On Nov. 1, Texas will launch a new state-funded Women's Health Program banning any affiliates associated with abortion providers. In the ongoing anti-abortion hysteria, the state is revamping the program to ban Planned Parenthood as a health care provider solely because some of their clinics, which are not even part of the WHP, provide abortion services, and despite the fact that pregnant women do not even qualify for the WHP.
Gov. Rick Perry moved to take state control over the federal Medicaid-waiver program stating that because PP was a provider, the program was part of federal government’s “pro-abortion agenda.”
Texas already faces a dismal health care record with some of the highest rates of sexually transmitted infections in the United States and a large number—34 percent statewide and 66 percent in rural areas—of uninsured women of childbearing age as well as the third-lowest ranking in the country for primary care physicians per 100,000 residents.
Health care advocates are concerned that the lack of federal funds supporting the program—as $111 million in funding drops to $37.9 million—will result in less coverage to the over 1 million in need of reproductive health services statewide.
PP clinics provide cancer screenings and other reproductive health services to over half of the 130,000 women who access the WHP statewide. In a hollow reassurance, Texas Health and Human Services Commissioner Kyle Janek is "confident" the state can find providers to replace Planned Parenthood clinics.
"[O]ne Planned Parenthood clinic saw over two and a half times the number of patients that 29 other clinics saw in one year. And that's just in Austin, where health clinics and doctors are numerous and easily accessible... " (RH Reality Check).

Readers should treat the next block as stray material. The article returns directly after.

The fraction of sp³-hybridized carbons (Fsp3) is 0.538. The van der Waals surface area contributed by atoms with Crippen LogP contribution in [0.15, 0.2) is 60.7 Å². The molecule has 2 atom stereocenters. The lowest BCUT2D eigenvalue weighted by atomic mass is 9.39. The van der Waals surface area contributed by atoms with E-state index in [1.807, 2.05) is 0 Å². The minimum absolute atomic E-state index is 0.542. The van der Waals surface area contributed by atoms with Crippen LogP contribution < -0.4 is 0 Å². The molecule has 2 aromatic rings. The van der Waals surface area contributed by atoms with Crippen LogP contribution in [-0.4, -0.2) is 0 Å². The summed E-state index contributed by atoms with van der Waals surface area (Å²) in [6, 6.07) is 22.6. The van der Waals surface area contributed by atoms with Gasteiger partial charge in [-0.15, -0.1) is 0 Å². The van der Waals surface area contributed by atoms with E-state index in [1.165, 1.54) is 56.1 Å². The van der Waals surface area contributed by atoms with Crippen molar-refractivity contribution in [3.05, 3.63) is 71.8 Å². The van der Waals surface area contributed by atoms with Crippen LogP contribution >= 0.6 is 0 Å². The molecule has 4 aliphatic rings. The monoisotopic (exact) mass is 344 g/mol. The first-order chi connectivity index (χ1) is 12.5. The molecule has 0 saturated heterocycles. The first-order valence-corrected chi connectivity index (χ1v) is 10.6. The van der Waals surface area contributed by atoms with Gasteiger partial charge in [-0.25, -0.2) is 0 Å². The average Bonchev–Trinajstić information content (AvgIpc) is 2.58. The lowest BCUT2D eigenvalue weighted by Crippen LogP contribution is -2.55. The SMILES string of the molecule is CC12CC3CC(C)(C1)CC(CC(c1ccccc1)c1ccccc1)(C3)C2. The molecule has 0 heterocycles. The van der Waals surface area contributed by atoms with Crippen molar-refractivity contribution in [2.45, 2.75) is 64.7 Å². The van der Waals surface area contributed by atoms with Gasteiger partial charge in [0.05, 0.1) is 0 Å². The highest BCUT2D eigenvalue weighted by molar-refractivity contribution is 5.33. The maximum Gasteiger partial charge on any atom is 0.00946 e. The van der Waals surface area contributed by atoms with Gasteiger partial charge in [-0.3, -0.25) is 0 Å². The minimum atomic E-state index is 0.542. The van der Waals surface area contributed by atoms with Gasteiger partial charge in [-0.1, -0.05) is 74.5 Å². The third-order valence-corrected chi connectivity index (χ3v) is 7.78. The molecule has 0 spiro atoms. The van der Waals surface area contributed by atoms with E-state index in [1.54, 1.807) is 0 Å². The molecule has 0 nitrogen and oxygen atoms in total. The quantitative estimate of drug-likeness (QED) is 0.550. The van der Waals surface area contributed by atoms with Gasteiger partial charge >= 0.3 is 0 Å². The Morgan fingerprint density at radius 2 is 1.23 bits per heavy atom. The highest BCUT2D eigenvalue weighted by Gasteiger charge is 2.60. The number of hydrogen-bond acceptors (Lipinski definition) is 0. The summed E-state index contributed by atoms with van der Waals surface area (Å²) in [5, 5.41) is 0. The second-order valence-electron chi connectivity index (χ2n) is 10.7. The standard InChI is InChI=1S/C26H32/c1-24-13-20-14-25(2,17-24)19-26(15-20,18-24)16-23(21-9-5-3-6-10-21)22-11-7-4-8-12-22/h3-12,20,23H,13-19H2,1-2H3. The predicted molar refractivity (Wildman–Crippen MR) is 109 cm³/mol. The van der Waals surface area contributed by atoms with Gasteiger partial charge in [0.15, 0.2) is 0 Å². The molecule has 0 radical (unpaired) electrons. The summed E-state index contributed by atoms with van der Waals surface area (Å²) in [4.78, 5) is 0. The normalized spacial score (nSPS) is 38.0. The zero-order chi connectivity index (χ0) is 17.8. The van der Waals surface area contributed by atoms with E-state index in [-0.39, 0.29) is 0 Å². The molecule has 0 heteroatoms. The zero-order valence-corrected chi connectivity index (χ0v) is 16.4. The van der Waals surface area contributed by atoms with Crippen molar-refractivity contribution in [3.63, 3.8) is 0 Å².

According to the Austinist.com, “Family planning clinics that still received funding faced budget cuts of up to 75 percent. While 25 family planning clinics closed, many existing clinics are now charging for previously free services, raising prices on some services, and restricting access to more expensive and effective methods of contraception such as intrauterine devices and subdermal implants.… Additionally, the poorest women who cannot pay are now being turned away from well-woman exams and denied birth control pills, while their visits would have previously been covered by public funds.”
In reality, the new WHP means women in Texas will have to jump through even more hoops to access care, and in many rural areas they will have no access due to lack of providers. A George Washington University study shows the lack of access to care under the new plan will result in more unwanted births and more taxpayer-funded Medicaid births, which translates into declining health and increased hardship for women and children.
And it does not end there. The bill ties the legislature’s hands by including what is called a "poison pill." If judges rule that the exclusion of Planned Parenthood is unconstitutional, then the WHP will be killed instead of being revised leaving many low-income women with no option for women's health services.Anti-choice advocates show once again that they are only "pro-life" until birth with a total disregard for the quality of life of the mother or the child beyond the womb, as they are the same forces slashing social services for the poor. The current attack on abortion rights is in reality an attack on women's overall quality of life, driving more women into poverty.
We cannot wait for the politicians to do it for us. It is up to us to make the change that is needed and defend our rights. What is necessary—and what has been the agent of change throughout history—is a mass movement to stand up for our rights.